Petitioner challenges a series of monthly assessment orders issued under section 62 of the Central Goods and Services Tax Act, 2017 (for short, ‘the Act’). As per the impugned orders of assessment, produced as Ext.P3 and Ext.P3(a) to Ext.P3(r), it was stated that petitioner having failed to furnish returns in spite of notice under section 46 of the Act, assessments have been carried out for the respective periods.
2. The tax periods involved in Ext.P3 and Ext.P3(a) to Ext.P3(r) are for the period from November, 2017 to May, 2019. According to the petitioner, the assessment orders issued under section 62 of the Act are illegal, warranting an interference by this Court, since petitioner had requested cancellation of registration with effect from 31.12.2017 and that the assessment orders were issued ignoring the said request. Petitioner also alleged that, based on the request of the petitioner for cancellation of registration, the Proper Officer had cancelled the registration by Ext.P6 effective from 31.12.2017 and hence issuing Ext.P3 and Ext.P3(a) to Ext.P3(r) assessment orders for the period November, 2017 to May, 2019 are without authority.
3. I have heard Smt.M.K.Hajara, learned counsel for the petitioner as well as Dr.Thushara James, learned Senior Government Pleader for the respondents.
4. A perusal of Ext.P6 order of cancellation of registration of the petitioner shows that the effective date of cancellation of registration is stipulated as 31.12.2017. However, the application for cancellation was submitted only after Ext.P3 and Ext.P3(a) to Ext.P3(r) assessment orders were issued. Apart from the above, petitioner has already preferred appeals before the Appellate Authority under section 107 of the State Goods and Services Tax Act, as evident from Ext.P4, challenging the order of assessment. After filing the appeal, which mandates a pre-deposit of 10%, a defect was pointed out that petitioner had not deposited the mandatory predeposit. Petitioner contended that since the order of cancellation of registration issued on 19.03.2021 enabled the petitioner to have his entire assessment orders set aside, the mandatory pre-deposit, if paid, would cause prejudice to the petitioner, especially since the petitioner will stand to lose the court fee payable on the appeal.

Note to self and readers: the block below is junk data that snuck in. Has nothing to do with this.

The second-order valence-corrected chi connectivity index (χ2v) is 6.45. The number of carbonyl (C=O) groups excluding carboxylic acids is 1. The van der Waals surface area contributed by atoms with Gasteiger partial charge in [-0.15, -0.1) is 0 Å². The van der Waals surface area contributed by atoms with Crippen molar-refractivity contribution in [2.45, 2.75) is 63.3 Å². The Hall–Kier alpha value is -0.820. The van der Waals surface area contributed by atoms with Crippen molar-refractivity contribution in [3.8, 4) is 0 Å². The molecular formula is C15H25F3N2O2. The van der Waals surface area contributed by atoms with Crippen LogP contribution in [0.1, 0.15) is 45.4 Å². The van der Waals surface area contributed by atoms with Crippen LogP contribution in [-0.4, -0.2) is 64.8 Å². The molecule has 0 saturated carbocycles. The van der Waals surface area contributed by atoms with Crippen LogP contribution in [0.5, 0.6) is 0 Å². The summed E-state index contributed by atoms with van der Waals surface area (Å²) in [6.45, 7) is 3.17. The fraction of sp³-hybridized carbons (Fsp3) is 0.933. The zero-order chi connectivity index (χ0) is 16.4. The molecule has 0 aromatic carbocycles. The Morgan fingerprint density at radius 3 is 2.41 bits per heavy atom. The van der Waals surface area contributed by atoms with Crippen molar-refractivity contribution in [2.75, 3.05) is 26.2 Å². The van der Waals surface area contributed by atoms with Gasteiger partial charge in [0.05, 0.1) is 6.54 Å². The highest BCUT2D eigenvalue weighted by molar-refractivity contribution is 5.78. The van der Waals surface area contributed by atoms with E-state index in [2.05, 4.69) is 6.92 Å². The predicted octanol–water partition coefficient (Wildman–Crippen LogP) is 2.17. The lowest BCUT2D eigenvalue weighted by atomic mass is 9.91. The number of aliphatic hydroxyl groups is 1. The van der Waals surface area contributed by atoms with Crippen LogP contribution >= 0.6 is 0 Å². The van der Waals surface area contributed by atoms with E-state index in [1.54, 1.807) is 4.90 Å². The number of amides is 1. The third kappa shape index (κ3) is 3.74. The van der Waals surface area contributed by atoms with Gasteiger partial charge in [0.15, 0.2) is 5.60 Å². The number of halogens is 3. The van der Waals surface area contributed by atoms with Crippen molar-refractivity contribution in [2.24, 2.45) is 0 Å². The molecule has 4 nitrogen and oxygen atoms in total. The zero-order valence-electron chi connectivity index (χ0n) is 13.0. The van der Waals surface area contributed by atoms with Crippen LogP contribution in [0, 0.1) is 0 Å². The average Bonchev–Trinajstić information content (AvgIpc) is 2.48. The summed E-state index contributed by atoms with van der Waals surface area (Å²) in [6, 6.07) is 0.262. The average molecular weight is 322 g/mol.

5. Ext.P4 appeal was preferred by the petitioner as early as on 11.03.2020. Once the petitioner undertakes the remedy of a statutory appeal under section 107 of the Act, petitioner cannot thereafter turn around and approach this Court seeking reliance upon subsequent events, to avoid the mandatory pre-deposits. Such a practice, if permitted, would render the provisions of the statute redundant. The liability to make the pre-deposit befalls on the date of filing of the appeal, i.e., 11.03.2020 in the instant case. The said liability cannot be eschewed from reckoning on the basis of subsequent events, which as claimed by the petitioner to be beneficial to it. The subsequent events can, at the most, be utilised for availing the appropriate benefits while the appeal is considered on merits but not to overcome the mandate of pre-deposit under section 107 of the Act.
6. In view of the above consideration, this Court is of the view that since the petitioner had already invoked the appellate remedy, the said appeal ought to be pursued as contemplated by law. The remedy of Article 226 of the Constitution of India being extra ordinary,
I do not find the existence of any circumstances warranting the invocation of the extra ordinary jurisdiction, after invoking such an appellate remedy.
Hence, this writ petition is dismissed.